So many of us have experiences and identities that make it difficult to trust ourselves and our abilities, lending to struggles with imposter syndrome.
What is imposter syndrome?
Imposter syndrome is a psychological phenomenon where an individual doubts their accomplishments and themselves, despite evidence of their achievements and competence. This can significantly impact one’s mental health and result in persistent feelings of inadequacy and self-doubt, even when there’s evidence to the contrary. People with imposter syndrome often attribute their successes to external factors such as luck or timing rather than their abilities and hard work. They may worry that others will discover they are not as capable as they appear, and they will be exposed as a fraud. It’s also important to note that imposter syndrome doesn’t discriminate; it can affect individuals in all professions, from entry-level employees to top executives. It is widespread among high-achieving individuals who may set unrealistically high expectations for themselves and feel they must constantly prove their worth.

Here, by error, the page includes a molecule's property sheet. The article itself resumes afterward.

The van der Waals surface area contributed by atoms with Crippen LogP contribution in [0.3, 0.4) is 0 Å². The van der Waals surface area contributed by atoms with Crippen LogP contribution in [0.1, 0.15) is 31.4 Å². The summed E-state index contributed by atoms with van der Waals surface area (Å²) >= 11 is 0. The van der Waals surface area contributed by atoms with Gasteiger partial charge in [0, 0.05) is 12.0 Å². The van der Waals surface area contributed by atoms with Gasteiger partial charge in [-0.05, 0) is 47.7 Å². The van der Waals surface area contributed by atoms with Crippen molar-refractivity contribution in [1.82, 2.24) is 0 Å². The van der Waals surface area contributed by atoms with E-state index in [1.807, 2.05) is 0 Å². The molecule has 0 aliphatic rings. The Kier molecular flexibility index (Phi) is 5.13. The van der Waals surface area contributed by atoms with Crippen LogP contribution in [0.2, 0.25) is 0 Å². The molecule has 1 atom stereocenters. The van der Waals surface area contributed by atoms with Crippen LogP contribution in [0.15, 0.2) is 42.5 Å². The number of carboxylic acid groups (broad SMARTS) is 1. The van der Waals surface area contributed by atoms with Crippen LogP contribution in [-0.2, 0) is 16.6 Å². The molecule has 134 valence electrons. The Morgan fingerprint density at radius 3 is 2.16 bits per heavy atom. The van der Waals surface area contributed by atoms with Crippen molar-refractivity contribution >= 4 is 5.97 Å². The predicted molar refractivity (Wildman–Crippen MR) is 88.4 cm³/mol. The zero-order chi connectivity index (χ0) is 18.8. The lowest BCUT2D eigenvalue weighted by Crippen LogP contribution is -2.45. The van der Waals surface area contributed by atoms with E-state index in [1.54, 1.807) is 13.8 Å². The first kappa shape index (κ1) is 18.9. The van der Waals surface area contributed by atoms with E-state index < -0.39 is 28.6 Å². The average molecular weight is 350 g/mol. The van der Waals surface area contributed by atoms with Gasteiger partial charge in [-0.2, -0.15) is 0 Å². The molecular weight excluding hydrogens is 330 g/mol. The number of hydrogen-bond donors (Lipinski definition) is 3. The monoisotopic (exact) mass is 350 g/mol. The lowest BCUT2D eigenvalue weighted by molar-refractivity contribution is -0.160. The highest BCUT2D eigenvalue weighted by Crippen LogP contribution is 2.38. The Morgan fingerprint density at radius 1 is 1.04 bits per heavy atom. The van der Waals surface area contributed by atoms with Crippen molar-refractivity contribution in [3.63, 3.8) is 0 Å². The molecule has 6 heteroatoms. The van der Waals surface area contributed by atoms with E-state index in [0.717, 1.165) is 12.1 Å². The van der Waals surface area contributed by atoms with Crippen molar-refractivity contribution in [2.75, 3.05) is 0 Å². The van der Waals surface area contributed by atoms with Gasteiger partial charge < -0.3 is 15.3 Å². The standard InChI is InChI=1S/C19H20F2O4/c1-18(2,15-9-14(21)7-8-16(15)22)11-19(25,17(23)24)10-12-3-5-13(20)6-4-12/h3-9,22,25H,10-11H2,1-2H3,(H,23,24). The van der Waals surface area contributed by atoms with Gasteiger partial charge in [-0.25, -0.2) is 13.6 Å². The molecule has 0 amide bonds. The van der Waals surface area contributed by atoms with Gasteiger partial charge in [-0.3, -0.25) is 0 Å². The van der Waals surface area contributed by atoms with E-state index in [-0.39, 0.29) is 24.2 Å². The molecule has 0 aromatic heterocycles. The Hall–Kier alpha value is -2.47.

Why do we feel imposter syndrome?
Imposter syndrome is pervasive because multiple factors in a person’s life can cause them to experience self-doubt. For example, people who have developed perfectionism to try to avoid shame may be more prone to experience imposter syndrome due to the unrealistically high expectations they place on themselves. This can lead to feelings of inadequacy when they can’t meet these expectations.
According to research, adverse early life experiences like having hypercritical parents or teachers can also contribute to the development of imposter syndrome. Growing up with a lack of external validation can be incredibly damaging to a child’s psyche and the formation of their sense of self. Without anyone to encourage or support them, children will struggle to create a positive self-image, which can inform their lives well into adulthood.
Specific personality traits can also impact imposter syndrome. Individuals more prone to anxiety might struggle more with self-criticism and self-doubt, which can invariably lead to feelings of imposter syndrome.